Carotid Artery Stenosis
Carotid artery stenosis is the narrowing of the carotid arteries. These are the main arteries in the neck that supply blood to the brain. Carotid artery stenosis, also called carotid artery disease, is a major risk factor for ischemic stroke. (This is the most common form of stroke and is usually caused by a blood clot plugging an artery.)
The narrowing is usually caused by plaque in a blood vessel. Plaque forms when cholesterol, fat and other substances build up in the inner lining of an artery. This process is called atherosclerosis.
What Are The Signs And Symptoms Of The Condition?
Signs Or Symptoms May Include: -
problems with movement, such as weakness, clumsiness, or paralysis. These are often on only one side of the body. In some cases, people may only have weakness or clumsiness in their hand. In other cases, one entire half of the body becomes paralyzed.
numbness or a lack of feeling, which is also often on only one side of the body
speech impairments, including slurred speech or difficulty finding the correct word
- difficulty doing math or writing
- difficulty understanding speech or writing
- inability to recognize family members or common objects
dementia, a condition that affects memory, understanding, and the ability to carry out the normal activities of daily life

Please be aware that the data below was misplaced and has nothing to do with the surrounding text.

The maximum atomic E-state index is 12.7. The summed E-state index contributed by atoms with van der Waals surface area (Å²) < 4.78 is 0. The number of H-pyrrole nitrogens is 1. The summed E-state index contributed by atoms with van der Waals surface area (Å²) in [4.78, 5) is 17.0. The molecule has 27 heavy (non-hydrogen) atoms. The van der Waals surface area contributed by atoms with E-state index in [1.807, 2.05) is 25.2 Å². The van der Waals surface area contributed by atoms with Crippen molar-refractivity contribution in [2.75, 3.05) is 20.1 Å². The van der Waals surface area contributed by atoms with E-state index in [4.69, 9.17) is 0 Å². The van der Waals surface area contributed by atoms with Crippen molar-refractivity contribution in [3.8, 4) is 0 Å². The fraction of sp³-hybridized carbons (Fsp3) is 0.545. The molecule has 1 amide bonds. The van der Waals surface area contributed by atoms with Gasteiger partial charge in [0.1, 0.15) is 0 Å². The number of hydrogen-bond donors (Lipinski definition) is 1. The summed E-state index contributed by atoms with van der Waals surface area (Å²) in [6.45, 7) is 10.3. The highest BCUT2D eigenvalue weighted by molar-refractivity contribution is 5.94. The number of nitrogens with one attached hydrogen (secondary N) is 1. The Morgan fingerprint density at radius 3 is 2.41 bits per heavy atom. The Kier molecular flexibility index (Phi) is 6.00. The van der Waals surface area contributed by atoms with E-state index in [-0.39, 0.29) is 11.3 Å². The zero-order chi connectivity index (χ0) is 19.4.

- visual impairment, including blurred vision or total vision loss
- hearing impairment
- personality changes
- difficulty swallowing
- balance problems, known as ataxia
the inability to breathe on one's own. This may require a person to be put on an artificial breathing machine, or ventilator.
How Is Carotid Artery Stenosis Diagnosed?
Carotid artery stenosis may or may not cause symptoms. A doctor may hear an abnormal sound called a bruit (BROO'e) when listening to the artery with a stethoscope. The stenosis can be easily detected with an ultrasound probe placed on the side of the neck near the carotid arteries. This is called carotid ultrasonography.
Another way to diagnose carotid stenosis is by magnetic resonance angiography, a special X-ray test in which pictures are taken of the arteries in the neck. Both these tests are painless and noninvasive.
Cranial MRIs and cranial CT scans may be ordered to show the type, size, and location of the stroke.
Depending on the degree of stenosis and the patient's overall condition, carotid artery stenosis can usually be treated with surgery. The procedure is called carotid endarterectomy. It removes the plaque that caused the carotid artery to narrow. Carotid endarterectomy has proven to benefit patients with arteries stenosed (narrowed) by 70 percent or more. For people with arteries narrowed less than 50 percent, anti-clotting medicine is usually prescribed to reduce the risk of ischemic stroke. Examples of these drugs are antiplatelet agents and anticoagulants.
Carotid angioplasty may be another treatment option. It uses balloons and/or stents to open a narrowed artery.
Most people with strokes are treated right away with only aspirin if they do not have bleeding into the brain. This only serves to help prevent further strokes. In cases when a stroke is caught in the first few hours, a clot-busting medication may be used to reverse a stroke. This is why early recognition of a stroke can be important.
If someone has the early warning signs of stroke, the emergency medical system should be contacted immediately. These signs include a sudden onset of: -